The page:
Jetpacks: How Do They Work To Make Individual Flights Possible?

The future is going to be pretty awesome. I don’t think any of us doubt that. One of the coolest aspects of the future is that each of us will have our own personal jetpack. Instead of a long, slow daily commute, we’ll zip straight to work at 100 miles per hour, skirting along the tree tops and skipping that brutal traffic. We would no longer have to suffer from the chaos of the roads every weekend or rush hour. Construction workers wouldn’t even need scaffolding to do their job any more!

Wait, weren’t we saying this about the future more than 50 years ago?

In popular culture, jetpacks have been used all the time; the idea clearly fascinates us. For example, remember the time when James Bond uses it in Thunderball to make a smooth escape? Or when Kick-Ass uses it to bring down Frank D’amico and the Red Mist? Even Elroy Jetson (The Jetsons) floats around in a jetpack! The list can go on and on. It makes one wonder that, considering that it is already 2015, where’s my own jetpack??

First things first, how does a Jetpack actually work?

article-2606751-1D286DA700000578-374_634x411Most of the devices we refer to as jetpacks are actually rocket packs. By definition, a rocket carries all of its fuel with it, and to achieve propulsion, the fuel and oxidizer (liquid oxygen) get mixed together and combusted without any intake of outside air. The basic principle on which a jetpack works is Newton’s Third Law (every action has an equal and opposite reaction). The hot gas produced when fuel is burned in the combustion chamber shoots downwards, which in turn produces an upward thrust. Piece of cake, right?

This looks easy in theory, but the actual practical approach is a bit more complicated. A jetpack is basically a miniature rocket, which sounds awesome! Now, imagine flying with it. Still excited by the prospect?

Why isn’t it feasible for commercial use?

Unfortunately, human beings simply aren’t meant to fly. Being relatively squat and unwieldy creatures, we require a large amount of force to be lifted into the air.

Secondly, creating that amount of lift with a rocket-propulsion system means burning a lot of fuel, so until recently, even the best jetpacks could only stay in the air for about 30 seconds.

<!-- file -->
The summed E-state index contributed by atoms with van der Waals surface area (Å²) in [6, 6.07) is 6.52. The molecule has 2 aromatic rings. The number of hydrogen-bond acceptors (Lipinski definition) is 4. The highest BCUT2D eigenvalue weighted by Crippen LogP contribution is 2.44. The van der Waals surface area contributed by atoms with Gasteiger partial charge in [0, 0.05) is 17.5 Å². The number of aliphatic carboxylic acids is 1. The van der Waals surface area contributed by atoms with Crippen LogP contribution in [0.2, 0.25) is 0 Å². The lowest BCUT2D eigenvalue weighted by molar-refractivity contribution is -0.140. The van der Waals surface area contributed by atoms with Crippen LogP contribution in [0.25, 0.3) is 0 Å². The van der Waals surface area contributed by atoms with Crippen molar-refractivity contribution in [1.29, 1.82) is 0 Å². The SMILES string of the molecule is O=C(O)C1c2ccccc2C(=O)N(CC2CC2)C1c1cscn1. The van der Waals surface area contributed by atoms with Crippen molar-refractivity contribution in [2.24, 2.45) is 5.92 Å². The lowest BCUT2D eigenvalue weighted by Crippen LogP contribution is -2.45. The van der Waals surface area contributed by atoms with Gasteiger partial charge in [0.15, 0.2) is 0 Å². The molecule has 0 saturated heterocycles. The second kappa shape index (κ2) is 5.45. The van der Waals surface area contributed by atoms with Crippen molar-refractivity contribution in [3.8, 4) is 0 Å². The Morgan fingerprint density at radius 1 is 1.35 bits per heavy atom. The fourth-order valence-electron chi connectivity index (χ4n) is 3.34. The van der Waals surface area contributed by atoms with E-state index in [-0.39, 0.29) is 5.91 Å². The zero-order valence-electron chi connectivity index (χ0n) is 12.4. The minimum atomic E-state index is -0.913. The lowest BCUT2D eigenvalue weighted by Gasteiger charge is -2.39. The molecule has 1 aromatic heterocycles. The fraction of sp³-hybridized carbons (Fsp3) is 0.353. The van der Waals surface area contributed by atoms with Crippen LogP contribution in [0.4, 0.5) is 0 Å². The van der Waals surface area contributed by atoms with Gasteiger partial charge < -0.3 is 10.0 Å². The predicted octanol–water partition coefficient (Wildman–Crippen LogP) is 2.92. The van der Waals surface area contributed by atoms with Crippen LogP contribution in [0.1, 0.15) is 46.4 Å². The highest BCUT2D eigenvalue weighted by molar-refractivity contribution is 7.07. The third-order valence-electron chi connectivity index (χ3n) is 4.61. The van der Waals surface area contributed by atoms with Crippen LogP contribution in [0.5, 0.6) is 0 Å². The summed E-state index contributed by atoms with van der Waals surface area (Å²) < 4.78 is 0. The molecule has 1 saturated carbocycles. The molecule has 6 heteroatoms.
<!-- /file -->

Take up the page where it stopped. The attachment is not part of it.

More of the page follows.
Even if we did make a fully functional jetpack that the average consumer could buy, it would only be available at astronomical rates (about $100,000). We’d all have to go “Breaking Bad” just to own one of those bad boys… not to say that it wouldn’t be worth it!

The Martin Jetpack

The Martin Jetpack

Don’t be so glum, folks, because Martin Jetpack has made it their goal to engineer a jetpack that will last for about 30 minutes. Until then, however, we’ll have to be content with Jetpack Joyride.

Now that you understand what a jetpack is all about, let’s go for a ride. Check your harness and hang on tight!

References:

  1. Wikipedia
  2. How Stuff Works
  3. How Do Jetpacks Work? – The Telegraph
The short URL of the present article is: http://sciabc.us/XGqKty
Help us make this article better
About the Author:

Ashish is a Science graduate (Bachelor of Science) from Punjabi University (India). He spends a lot of time watching movies, and an awful lot more time discussing them. He likes Harry Potter and the Avengers, and obsesses over how thoroughly Science dictates every aspect of life… in this universe, at least.

.
Science ABC YouTube Videos

  1. Current Vs Voltage: How Much Current Can Kill You?
  2. Coefficient Of Restitution: Why Certain Objects Are More Bouncy Than Others?
  3. Jump From Space: What Happens If You Do A Space Jump?
  4. Does Earth Come Back To The Same Spot In Space Every Year On Your Birthday?
  5. Bird Strike: What Happens When A Bird Strikes An Aircraft?
  6. Google Maps Secrets: How Exactly Does Google Maps Work?
  7. 10 Things About The Solar System Your Teachers Never Told You
  8. Cherenkov Radiation: What If Something Travels Faster Than The Speed Of Light?

Tags:

Get more stuff like this
in your inbox

Subscribe to our mailing list and get interesting stuff and updates to your email inbox.